“On The Beat” With Ms. Boogie (column 24)

The only advice column that spins both sides of the truth.

Q: My friend is really looking for love in all the wrong places. Lately, she’s been obsessed with online dating. First, it was match.com. Then, it was e-Harmomy. Now, she’s looking for her soulmate on Craig’s List! Seriously, I’m concerned about her. I think her desperation is dangerous. Please help me to help her!


Side A: It’s great that you’re concerned for your friend’s well-being, but it seems like you’re being a little close-minded. While there are risk factors involved with online dating, it has been proven to be an effective source for finding love. So, your friend’s actions may not necessarily be desperate. Of course, you should encourage her to take pre-caution, but keep in mind that there are similar risks with offline dating. Therefore, balance your concern for her with your support for her. For example, when you’re helping her get ready for a first date, remind – not bombard – her with some safety tips. This way, you’ll get your point across without being seen as an unsupportive friend.

Side B: If you truly believe that her behavior is getting out of control and she doesn’t seem to be listening to you, then you might want to try an intervention. Seek counsel from mutual friends, her family, or a licensed professional. Overall, the goal is to get her to determine what is the root of her obsession. Unfortunately, there’s a possibility that this will backfire on you. She could label your concern for her as “hating” and the like. In that case, you’ll need to let her experiences instruct her. As grave as that sounds, sometimes, people don’t listen until their mistakes force them to do so. Besides, remember that she’s the only one who has control over her life.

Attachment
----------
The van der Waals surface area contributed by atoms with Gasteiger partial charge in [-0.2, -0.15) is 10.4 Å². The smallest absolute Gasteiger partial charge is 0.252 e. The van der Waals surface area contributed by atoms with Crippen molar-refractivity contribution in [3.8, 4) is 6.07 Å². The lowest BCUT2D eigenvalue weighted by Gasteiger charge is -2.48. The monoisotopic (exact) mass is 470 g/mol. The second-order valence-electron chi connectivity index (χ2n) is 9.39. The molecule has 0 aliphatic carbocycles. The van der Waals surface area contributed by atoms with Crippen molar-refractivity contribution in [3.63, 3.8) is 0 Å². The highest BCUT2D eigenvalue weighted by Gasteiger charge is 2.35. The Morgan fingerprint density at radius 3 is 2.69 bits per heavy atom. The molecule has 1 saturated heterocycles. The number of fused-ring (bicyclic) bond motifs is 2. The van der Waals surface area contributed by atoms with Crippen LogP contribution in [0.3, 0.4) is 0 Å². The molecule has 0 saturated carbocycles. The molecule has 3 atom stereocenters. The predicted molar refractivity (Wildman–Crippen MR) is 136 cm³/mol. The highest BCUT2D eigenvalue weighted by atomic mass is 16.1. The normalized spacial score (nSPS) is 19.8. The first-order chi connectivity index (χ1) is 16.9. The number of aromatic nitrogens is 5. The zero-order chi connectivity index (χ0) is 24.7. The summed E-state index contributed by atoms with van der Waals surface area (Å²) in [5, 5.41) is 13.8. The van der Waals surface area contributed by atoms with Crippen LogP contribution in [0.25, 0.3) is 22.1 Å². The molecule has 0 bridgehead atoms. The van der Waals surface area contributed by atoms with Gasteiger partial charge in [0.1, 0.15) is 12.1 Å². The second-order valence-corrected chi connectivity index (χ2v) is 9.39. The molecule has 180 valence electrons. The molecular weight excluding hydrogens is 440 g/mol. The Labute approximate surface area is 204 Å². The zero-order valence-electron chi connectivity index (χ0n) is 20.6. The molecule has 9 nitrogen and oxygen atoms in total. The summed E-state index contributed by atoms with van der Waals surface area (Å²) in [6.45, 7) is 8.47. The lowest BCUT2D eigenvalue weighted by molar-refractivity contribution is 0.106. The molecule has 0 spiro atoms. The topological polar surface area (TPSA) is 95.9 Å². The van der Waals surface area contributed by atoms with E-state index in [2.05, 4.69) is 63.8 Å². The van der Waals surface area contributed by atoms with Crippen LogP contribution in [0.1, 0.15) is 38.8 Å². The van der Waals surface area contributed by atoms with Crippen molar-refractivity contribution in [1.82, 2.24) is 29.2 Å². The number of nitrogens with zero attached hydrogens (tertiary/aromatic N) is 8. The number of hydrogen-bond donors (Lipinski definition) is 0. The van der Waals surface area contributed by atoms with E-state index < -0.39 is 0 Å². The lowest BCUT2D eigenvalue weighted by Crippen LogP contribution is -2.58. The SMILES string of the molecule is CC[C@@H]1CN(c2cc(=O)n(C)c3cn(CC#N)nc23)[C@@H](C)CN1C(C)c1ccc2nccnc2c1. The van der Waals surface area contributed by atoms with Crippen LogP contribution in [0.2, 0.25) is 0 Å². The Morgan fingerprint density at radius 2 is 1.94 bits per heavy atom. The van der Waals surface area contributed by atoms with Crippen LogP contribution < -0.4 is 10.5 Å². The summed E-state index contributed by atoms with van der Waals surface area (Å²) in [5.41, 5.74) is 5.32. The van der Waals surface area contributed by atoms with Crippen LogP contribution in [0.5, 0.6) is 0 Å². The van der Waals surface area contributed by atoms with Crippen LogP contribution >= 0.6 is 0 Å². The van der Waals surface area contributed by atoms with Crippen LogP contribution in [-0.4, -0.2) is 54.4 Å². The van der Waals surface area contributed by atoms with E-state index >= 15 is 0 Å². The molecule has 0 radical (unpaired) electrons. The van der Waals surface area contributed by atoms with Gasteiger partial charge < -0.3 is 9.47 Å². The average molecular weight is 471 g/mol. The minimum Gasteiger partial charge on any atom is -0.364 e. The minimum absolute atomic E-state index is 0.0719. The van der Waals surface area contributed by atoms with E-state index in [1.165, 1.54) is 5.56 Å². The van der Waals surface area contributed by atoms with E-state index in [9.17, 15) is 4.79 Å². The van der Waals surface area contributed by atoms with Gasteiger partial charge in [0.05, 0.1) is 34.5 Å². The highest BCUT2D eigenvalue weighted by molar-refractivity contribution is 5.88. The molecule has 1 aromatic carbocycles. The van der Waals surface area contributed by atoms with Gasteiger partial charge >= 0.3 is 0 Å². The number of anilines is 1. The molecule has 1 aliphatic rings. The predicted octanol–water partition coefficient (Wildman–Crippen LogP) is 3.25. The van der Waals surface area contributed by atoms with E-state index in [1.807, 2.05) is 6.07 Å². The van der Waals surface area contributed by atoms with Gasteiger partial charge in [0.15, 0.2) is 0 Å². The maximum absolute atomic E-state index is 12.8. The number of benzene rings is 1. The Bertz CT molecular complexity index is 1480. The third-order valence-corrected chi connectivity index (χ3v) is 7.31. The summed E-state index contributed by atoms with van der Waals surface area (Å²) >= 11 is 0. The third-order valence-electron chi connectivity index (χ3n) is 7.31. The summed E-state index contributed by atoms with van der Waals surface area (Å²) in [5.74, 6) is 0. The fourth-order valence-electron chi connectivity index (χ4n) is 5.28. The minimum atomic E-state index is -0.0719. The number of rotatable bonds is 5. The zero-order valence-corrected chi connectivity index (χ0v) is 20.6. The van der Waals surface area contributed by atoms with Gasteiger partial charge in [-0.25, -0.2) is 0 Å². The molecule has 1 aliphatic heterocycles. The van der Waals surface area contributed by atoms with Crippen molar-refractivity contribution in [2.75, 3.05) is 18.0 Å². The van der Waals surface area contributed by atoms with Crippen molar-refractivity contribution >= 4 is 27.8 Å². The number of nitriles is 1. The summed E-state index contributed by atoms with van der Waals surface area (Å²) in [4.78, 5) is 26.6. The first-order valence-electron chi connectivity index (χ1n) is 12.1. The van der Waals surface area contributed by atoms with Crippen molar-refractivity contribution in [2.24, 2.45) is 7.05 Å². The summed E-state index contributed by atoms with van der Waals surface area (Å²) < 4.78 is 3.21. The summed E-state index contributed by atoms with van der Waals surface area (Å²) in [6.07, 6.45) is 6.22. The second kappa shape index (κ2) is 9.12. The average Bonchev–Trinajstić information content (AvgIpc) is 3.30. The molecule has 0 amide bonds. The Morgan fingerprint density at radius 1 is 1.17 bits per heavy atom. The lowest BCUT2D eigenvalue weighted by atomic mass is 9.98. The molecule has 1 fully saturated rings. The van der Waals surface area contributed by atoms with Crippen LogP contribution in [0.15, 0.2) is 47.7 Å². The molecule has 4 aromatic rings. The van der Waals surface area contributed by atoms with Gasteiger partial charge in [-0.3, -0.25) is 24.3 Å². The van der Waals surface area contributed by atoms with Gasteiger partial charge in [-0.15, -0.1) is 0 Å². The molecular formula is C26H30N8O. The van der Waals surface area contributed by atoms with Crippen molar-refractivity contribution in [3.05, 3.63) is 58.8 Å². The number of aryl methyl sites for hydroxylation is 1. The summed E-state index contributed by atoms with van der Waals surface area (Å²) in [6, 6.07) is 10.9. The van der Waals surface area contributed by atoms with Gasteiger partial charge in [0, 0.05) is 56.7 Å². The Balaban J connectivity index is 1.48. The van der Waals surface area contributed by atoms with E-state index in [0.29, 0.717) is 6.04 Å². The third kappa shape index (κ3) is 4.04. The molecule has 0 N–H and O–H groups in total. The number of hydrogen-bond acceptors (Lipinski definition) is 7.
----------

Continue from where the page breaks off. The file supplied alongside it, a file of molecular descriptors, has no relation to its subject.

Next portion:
Q: So, my boy talks really loud, during movies. It’s not an issue, when we’re kicking it at my crib or his. But, when we’re in public, it’s straight embarrassing. He’s so bad that people have complained about him to theatre management. Regardless, the volume stays turned up on his voice. How can I get him to hit the “mute” button in public?

Side A:
Try talking to him about the matter. It’s possible that no one close to him has brought this up to him, so he may truly believe that it’s a non-issue. In a sincere tone, let him know that you do value your friendship with him and you do enjoy hanging out with him, but you feel he should keep his voice down a bit at the movies. His reaction will let you know, if you’ll be comfortable heading to a film that same night or just calling it a night.  

Side B: Bottom line – If your friend is adamant about continuing his rude behavior, then you should be adamant about going out to the movies with another friend. Otherwise, you’re implicating that his behavior is acceptable and you don’t deserve more respect. So, until he knows how to act in public, hang out in private.



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